fly more efficiently with aft. CG
    anyway! Try to keep the stick back
    whilst taxying, it’s a habit that has
    been largely forgotten. Take a pride in
    keeping the ‘nose up’ after landing for
    as long as possible, get used to

                                                                                                                                                          Photograph: Bill Knott
    looking down the side if you get a little
    uneasy about lack of forward viz. Avoid
    heavy braking, especially brake
    ‘pumping’, this just loads the
    nosewheel up and can start oscillations
    which, especially on bumpy ground,
                                                                                               Airmaster AP332 Ferrule Crack
    can be difficult to manage. One last
    thing regarding the aircraft’s operation,
                                                                 a gearbox (various ratio’s often 1:2.27)      highlights is that there is already a 25
    and I am a little embarrassed to
                                                                 which relates to a prop RPM of about          hr/50 hr/ 100 hr inspection routine and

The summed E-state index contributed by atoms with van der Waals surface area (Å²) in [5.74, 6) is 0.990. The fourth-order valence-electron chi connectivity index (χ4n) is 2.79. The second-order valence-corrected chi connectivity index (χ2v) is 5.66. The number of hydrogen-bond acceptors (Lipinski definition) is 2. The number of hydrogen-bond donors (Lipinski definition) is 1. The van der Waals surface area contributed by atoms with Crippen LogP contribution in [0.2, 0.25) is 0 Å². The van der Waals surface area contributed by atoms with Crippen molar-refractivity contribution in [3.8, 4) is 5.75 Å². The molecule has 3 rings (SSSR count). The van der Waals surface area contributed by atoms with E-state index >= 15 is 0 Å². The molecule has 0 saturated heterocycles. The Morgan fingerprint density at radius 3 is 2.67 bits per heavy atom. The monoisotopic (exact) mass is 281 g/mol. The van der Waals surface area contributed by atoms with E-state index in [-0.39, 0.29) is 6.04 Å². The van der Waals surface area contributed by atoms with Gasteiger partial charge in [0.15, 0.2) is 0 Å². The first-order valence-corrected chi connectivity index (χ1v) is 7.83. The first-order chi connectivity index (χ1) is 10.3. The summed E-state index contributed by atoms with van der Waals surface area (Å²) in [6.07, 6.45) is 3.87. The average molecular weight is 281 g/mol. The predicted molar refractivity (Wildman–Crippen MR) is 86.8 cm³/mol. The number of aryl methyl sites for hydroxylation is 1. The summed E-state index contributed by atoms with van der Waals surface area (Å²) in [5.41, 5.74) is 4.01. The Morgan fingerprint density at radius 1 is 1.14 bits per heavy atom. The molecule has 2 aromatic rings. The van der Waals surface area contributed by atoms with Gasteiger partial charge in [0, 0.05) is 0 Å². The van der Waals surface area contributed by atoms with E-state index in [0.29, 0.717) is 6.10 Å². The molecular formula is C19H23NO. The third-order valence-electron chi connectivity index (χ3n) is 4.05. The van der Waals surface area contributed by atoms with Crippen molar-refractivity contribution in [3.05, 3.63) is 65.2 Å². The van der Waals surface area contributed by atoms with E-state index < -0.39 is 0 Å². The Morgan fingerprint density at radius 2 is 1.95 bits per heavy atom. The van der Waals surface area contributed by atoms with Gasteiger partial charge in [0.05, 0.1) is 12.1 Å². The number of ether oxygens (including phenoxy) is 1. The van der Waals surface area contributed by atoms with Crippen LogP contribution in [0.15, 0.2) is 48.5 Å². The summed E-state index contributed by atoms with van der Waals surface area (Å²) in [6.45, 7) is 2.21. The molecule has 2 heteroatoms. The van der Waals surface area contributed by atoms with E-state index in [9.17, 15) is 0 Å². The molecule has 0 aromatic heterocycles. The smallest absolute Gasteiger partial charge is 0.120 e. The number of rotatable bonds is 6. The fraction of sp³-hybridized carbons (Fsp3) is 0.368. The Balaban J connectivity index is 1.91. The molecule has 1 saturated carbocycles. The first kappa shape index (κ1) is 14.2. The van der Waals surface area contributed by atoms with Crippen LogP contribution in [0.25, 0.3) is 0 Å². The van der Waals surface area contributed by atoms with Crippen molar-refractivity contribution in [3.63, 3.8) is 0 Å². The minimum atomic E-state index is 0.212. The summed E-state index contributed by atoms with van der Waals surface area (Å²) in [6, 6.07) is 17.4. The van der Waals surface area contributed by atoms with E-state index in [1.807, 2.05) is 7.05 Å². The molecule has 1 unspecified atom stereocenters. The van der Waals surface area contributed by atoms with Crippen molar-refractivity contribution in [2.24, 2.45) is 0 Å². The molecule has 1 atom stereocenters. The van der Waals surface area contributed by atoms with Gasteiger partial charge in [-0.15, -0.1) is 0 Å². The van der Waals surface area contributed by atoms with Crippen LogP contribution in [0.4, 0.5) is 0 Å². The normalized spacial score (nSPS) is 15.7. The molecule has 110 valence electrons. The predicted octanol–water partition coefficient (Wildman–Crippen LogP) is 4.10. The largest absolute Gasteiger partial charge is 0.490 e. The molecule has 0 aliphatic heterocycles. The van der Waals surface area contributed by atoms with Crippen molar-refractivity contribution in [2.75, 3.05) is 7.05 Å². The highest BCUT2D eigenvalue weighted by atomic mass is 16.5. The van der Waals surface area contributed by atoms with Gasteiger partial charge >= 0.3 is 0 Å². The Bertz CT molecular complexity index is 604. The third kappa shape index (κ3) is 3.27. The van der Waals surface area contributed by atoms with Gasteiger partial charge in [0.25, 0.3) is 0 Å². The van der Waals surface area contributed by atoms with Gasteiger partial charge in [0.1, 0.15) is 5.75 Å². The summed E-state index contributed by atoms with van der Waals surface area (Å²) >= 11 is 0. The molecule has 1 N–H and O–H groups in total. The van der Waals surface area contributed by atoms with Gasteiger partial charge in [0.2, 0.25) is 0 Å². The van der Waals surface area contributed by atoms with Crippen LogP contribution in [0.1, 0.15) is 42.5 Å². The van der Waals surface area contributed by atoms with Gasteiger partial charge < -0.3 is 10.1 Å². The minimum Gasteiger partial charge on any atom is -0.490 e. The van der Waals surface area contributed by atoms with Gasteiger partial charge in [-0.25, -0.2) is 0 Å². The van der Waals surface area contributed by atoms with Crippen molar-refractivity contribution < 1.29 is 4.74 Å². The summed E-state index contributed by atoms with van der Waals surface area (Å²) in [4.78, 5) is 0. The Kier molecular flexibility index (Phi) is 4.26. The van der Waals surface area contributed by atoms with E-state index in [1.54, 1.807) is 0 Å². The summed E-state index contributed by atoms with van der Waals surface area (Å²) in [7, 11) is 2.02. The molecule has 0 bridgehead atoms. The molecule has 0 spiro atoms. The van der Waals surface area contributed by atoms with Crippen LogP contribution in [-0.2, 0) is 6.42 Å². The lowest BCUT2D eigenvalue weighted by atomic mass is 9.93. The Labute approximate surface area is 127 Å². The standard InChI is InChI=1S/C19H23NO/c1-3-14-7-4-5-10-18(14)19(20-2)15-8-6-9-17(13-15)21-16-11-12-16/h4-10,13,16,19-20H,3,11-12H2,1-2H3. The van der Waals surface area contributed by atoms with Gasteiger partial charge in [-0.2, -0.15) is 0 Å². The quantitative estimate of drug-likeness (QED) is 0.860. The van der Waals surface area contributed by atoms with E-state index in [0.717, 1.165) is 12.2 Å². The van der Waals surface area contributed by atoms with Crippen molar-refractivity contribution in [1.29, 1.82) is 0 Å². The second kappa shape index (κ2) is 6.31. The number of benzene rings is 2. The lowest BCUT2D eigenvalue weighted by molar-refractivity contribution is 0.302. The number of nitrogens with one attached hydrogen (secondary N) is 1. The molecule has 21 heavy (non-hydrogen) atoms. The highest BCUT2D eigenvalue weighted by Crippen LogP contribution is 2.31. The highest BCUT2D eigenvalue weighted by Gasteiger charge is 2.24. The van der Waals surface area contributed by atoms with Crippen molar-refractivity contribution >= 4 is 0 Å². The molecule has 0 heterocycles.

remind you of this, keep the tyres
                                                                 2100 RPM.                                     owners should be mindful that
    pumped up!
                                                                   The Airmaster 332 is a fully                inspections called by component
       One thing that has happened over
                                                                 feathering propeller that uses an             designers are particularly important and
    the last few years is that builders are
                                                                 electric motor to adjust the pitch of the     shouldn’t be missed out.
    putting bigger and bigger engines in
                                                                 blades in flight, Airmaster us Warp
    their aircraft; the difference between
                                                                 Drive carbon fibre blades and, so far at
    a Lycoming O-320 and an IO-360 is                                                                          Woodcomp Effic
                                                                 least, these blades have demonstrated
    about 40 lbs and, when you take into
                                                                 a good service history. Where possible,       Last, but not least, please take a look
    account the inevitable VP propeller …
                                                                 the LAA always likes the manufacturers        at the crack emanating from the rivet